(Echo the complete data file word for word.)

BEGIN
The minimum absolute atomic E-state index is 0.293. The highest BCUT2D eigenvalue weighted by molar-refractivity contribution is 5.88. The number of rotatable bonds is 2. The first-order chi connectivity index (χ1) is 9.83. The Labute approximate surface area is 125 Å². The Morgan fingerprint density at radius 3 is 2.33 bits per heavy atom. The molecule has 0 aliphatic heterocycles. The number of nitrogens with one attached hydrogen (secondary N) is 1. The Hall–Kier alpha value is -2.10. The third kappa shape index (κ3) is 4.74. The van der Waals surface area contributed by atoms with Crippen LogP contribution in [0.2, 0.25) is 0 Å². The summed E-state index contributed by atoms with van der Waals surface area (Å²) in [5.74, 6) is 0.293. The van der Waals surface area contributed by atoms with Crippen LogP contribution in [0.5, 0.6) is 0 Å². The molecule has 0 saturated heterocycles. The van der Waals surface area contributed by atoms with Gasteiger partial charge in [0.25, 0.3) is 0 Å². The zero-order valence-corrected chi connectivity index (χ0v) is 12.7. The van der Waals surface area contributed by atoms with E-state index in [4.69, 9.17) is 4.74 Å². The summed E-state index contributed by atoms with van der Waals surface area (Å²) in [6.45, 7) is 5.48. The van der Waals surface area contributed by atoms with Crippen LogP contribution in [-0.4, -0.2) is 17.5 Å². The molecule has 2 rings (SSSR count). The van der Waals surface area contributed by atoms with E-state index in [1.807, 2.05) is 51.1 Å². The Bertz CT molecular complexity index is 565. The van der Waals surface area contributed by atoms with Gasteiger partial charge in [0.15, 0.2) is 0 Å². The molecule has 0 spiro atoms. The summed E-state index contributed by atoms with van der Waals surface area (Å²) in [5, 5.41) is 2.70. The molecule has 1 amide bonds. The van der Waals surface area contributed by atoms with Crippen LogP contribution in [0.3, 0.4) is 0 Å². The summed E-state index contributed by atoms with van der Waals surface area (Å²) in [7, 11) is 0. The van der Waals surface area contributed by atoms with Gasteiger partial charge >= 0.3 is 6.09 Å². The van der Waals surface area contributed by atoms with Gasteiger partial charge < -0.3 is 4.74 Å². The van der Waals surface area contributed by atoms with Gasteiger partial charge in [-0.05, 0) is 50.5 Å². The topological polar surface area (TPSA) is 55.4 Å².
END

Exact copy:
The minimum absolute atomic E-state index is 0.293. The highest BCUT2D eigenvalue weighted by molar-refractivity contribution is 5.88. The number of rotatable bonds is 2. The first-order chi connectivity index (χ1) is 9.83. The Labute approximate surface area is 125 Å². The Morgan fingerprint density at radius 3 is 2.33 bits per heavy atom. The molecule has 0 aliphatic heterocycles. The number of nitrogens with one attached hydrogen (secondary N) is 1. The Hall–Kier alpha value is -2.10. The third kappa shape index (κ3) is 4.74. The van der Waals surface area contributed by atoms with Crippen LogP contribution in [0.2, 0.25) is 0 Å². The summed E-state index contributed by atoms with van der Waals surface area (Å²) in [5.74, 6) is 0.293. The van der Waals surface area contributed by atoms with Crippen LogP contribution in [0.5, 0.6) is 0 Å². The molecule has 0 saturated heterocycles. The van der Waals surface area contributed by atoms with Gasteiger partial charge in [0.25, 0.3) is 0 Å². The zero-order valence-corrected chi connectivity index (χ0v) is 12.7. The van der Waals surface area contributed by atoms with E-state index in [4.69, 9.17) is 4.74 Å². The summed E-state index contributed by atoms with van der Waals surface area (Å²) in [6.45, 7) is 5.48. The van der Waals surface area contributed by atoms with Crippen LogP contribution in [-0.4, -0.2) is 17.5 Å². The molecule has 2 rings (SSSR count). The van der Waals surface area contributed by atoms with E-state index in [1.807, 2.05) is 51.1 Å². The Bertz CT molecular complexity index is 565. The van der Waals surface area contributed by atoms with Gasteiger partial charge in [0.15, 0.2) is 0 Å². The molecule has 0 spiro atoms. The summed E-state index contributed by atoms with van der Waals surface area (Å²) in [5, 5.41) is 2.70. The molecule has 1 amide bonds. The van der Waals surface area contributed by atoms with Crippen LogP contribution in [0.3, 0.4) is 0 Å². The summed E-state index contributed by atoms with van der Waals surface area (Å²) in [7, 11) is 0. The van der Waals surface area contributed by atoms with Gasteiger partial charge >= 0.3 is 6.09 Å². The van der Waals surface area contributed by atoms with Gasteiger partial charge < -0.3 is 4.74 Å². The van der Waals surface area contributed by atoms with Gasteiger partial charge in [-0.05, 0) is 50.5 Å². The topological polar surface area (TPSA) is 55.4 Å².